One port, he recalled, offered them internet service even though they were not allowed to disembark for fear that they would mingle with members of the community.

“They sold (internet data) to us for cheap, so many of us bought it to call our families,” Mr Kunder said.

When they were told that they could finally dock in Singapore and leave their ship to return home, Mr Kunder said that he heaved a sigh of relief and counted his blessings.

He also saw crew members on his ship, whose contracts had ended, eager to pack up. 

A seafarer checking in to board a flight to Mumbai, India on June 12, 2020 at Changi Airport. Photo: Raj Nadarajan/TODAY

Mr Kunder, who has a 12-year-old daughter, could not wait to see his loved ones. He has been calling his girl at least twice a day with the intermittent internet that he has onboard.

Similarly, Captain Nagar video-called his family whenever he could and knew that his homecoming was long overdue, with his son now refusing to talk to him.

Captain Nagar also said that he knows more than a hundred seafarers still stranded at sea and wishes for their safe return.

Ship captain Arya Pankaj, 39, hopes that more countries will be able to provide such crew changes.


Shipping agents said that the pandemic has impacted all aspects of the maritime industry and it has been particularly severe for crew onboard ships.

Therefore, it is important that they navigate the regulations that MPA has put in place to ensure safe crew changes.

On March 27, the authority said in a circular that it allowed crew change under “special circumstances” even though entry of short-term visitors to Singapore has been tightened.

These circumstances include:


    Seafarers who have served until the end of their contracts on board and are not granted further extension of employment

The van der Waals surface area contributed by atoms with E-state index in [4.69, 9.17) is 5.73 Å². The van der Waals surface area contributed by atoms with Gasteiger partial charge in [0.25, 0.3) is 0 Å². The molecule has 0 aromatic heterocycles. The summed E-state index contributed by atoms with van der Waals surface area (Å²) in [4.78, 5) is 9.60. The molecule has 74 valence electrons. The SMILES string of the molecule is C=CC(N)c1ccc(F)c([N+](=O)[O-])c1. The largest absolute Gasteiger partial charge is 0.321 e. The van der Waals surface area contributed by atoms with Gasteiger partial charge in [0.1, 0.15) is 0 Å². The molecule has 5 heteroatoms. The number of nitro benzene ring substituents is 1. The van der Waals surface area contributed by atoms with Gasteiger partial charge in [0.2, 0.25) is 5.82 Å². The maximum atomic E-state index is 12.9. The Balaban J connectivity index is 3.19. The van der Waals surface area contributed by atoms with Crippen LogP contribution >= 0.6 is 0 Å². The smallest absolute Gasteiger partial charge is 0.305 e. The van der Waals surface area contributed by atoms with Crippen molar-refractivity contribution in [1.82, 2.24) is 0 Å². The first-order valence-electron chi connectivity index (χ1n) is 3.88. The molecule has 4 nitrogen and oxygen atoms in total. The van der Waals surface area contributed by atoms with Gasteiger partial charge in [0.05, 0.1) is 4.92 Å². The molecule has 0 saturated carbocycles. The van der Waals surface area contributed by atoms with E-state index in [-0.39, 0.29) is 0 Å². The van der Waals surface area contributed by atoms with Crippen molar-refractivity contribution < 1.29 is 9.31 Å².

Those who seek to disembark on compassionate grounds


    Those who are no longer medically fit to work on board a ship


It then expanded the criteria on May 22 to include seafarers whose employment contract has expired and those not crucial to the safe manning of the ship.

Approval for these crew changes is subject to MPA’s requirements.

Disembarking crew must not have gone ashore in the last 14 days, have a fit-to-travel certificate issued by a Singapore doctor, proof of expiry of contract or an unfit-to-work medical report.

For crew members who are boarding, they must complete a two-week quarantine, test negative for Covid-19 not more than 48 hours before their departure flights and are certified fit to travel.

These crew members must also be transferred directly between the ship and the point of arrival or departure in Singapore.

Seafarers arriving at Changi Airport Terminal 1 on June 12, 2020, to facilitate a crew change with those who were formerly stranded on vessels out at sea. Photo: Raj Nadarajan/TODAY

Mr Satyendra Pratap Singh, managing director of Executive Ship Management, which initiated the crew change on Friday, said that this is the biggest challenge for shipping agents.

“To get this seamless operation, you have to organise the ships to come to Singapore in such a way that there is no disruption.”

He added that there was a lot of coordination done before the crew change, which took almost a month to get approval from both the Indian and Singapore governments.

Asked about the cost and who would bear it, Mr Singh said that the company would absorb the cost for the 60 seafarers under it, which adds up to about US$120,000 (S$167,000).

MPA’s chief executive Quah Ley Hoon said that it has seen a sharp increase in the daily crew change applications since its last Port Marine Circular.

“We understand that shipping companies face immense challenges operating in this pandemic. MPA will continue to work with the industry and unions on creative solutions, one of which is a floating holding facility for crew (which) we are finalising the details,” she added.

Dr Lam Pin Min, Senior Minister of State for Transport, said in a Facebook post on Friday that in addition to Singapore’s commitment to keeping ports open during the global pandemic, it has also been facilitating crew change in a safe and coordinated manner, using a new protocol outlined in the Singapore Crew Change Guidebook.

This guidebook was developed by an industry task force led by the Singapore Shipping Association, in partnership with the Singapore Maritime Officers’ Union and supported by MPA.

“To ensure vital supplies reach those who need it most, we hope that port authorities around the world can keep global supply chains moving by allowing crew changes whenever possible. Singapore will continue to play its part,” he said.